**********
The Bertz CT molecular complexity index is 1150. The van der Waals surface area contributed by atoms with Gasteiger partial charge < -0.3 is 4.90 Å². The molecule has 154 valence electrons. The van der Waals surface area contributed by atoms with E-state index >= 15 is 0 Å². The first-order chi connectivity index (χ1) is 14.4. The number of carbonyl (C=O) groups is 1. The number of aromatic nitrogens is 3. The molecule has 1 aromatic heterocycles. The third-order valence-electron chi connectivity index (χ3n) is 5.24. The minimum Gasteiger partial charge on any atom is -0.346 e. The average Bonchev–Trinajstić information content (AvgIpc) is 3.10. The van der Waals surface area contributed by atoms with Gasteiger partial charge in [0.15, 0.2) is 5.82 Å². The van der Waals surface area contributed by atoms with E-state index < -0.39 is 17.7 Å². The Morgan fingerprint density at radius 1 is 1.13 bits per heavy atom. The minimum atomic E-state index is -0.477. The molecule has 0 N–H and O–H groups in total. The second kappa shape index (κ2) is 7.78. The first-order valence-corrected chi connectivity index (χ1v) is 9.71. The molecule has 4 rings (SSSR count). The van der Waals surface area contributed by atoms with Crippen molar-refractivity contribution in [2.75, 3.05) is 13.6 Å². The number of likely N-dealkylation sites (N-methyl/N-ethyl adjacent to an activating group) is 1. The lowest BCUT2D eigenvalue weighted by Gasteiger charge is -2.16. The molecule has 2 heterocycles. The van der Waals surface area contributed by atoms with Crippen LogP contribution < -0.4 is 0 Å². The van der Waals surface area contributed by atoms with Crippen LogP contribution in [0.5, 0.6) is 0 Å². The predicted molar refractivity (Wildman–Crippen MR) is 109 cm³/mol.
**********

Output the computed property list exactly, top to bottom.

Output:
The Bertz CT molecular complexity index is 1150. The van der Waals surface area contributed by atoms with Gasteiger partial charge < -0.3 is 4.90 Å². The molecule has 154 valence electrons. The van der Waals surface area contributed by atoms with E-state index >= 15 is 0 Å². The first-order chi connectivity index (χ1) is 14.4. The number of carbonyl (C=O) groups is 1. The number of aromatic nitrogens is 3. The molecule has 1 aromatic heterocycles. The third-order valence-electron chi connectivity index (χ3n) is 5.24. The minimum Gasteiger partial charge on any atom is -0.346 e. The average Bonchev–Trinajstić information content (AvgIpc) is 3.10. The van der Waals surface area contributed by atoms with Gasteiger partial charge in [0.15, 0.2) is 5.82 Å². The van der Waals surface area contributed by atoms with E-state index < -0.39 is 17.7 Å². The Morgan fingerprint density at radius 1 is 1.13 bits per heavy atom. The minimum atomic E-state index is -0.477. The molecule has 0 N–H and O–H groups in total. The second kappa shape index (κ2) is 7.78. The first-order valence-corrected chi connectivity index (χ1v) is 9.71. The molecule has 4 rings (SSSR count). The van der Waals surface area contributed by atoms with Crippen molar-refractivity contribution in [2.75, 3.05) is 13.6 Å². The number of likely N-dealkylation sites (N-methyl/N-ethyl adjacent to an activating group) is 1. The lowest BCUT2D eigenvalue weighted by Gasteiger charge is -2.16. The molecule has 2 heterocycles. The van der Waals surface area contributed by atoms with Crippen LogP contribution < -0.4 is 0 Å². The van der Waals surface area contributed by atoms with Crippen LogP contribution in [0.5, 0.6) is 0 Å². The predicted molar refractivity (Wildman–Crippen MR) is 109 cm³/mol.